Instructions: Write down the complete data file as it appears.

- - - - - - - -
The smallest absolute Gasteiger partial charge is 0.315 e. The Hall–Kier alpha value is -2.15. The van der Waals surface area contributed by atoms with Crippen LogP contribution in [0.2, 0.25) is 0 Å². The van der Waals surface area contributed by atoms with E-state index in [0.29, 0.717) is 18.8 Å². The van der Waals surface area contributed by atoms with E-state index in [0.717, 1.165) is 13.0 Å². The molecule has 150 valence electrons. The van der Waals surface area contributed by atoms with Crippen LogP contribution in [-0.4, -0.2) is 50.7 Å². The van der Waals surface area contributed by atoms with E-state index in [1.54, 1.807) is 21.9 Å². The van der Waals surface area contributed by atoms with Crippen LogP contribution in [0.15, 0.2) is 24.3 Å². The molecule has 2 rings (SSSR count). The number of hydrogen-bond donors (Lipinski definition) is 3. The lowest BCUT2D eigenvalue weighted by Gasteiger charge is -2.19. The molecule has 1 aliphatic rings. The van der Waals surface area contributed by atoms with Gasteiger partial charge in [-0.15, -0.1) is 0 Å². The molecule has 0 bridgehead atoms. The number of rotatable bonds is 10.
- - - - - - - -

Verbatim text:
The smallest absolute Gasteiger partial charge is 0.315 e. The Hall–Kier alpha value is -2.15. The van der Waals surface area contributed by atoms with Crippen LogP contribution in [0.2, 0.25) is 0 Å². The van der Waals surface area contributed by atoms with E-state index in [0.29, 0.717) is 18.8 Å². The van der Waals surface area contributed by atoms with E-state index in [0.717, 1.165) is 13.0 Å². The molecule has 150 valence electrons. The van der Waals surface area contributed by atoms with Crippen LogP contribution in [-0.4, -0.2) is 50.7 Å². The van der Waals surface area contributed by atoms with E-state index in [1.54, 1.807) is 21.9 Å². The van der Waals surface area contributed by atoms with Crippen LogP contribution in [0.15, 0.2) is 24.3 Å². The molecule has 2 rings (SSSR count). The number of hydrogen-bond donors (Lipinski definition) is 3. The lowest BCUT2D eigenvalue weighted by Gasteiger charge is -2.19. The molecule has 1 aliphatic rings. The van der Waals surface area contributed by atoms with Gasteiger partial charge in [-0.15, -0.1) is 0 Å². The molecule has 0 bridgehead atoms. The number of rotatable bonds is 10.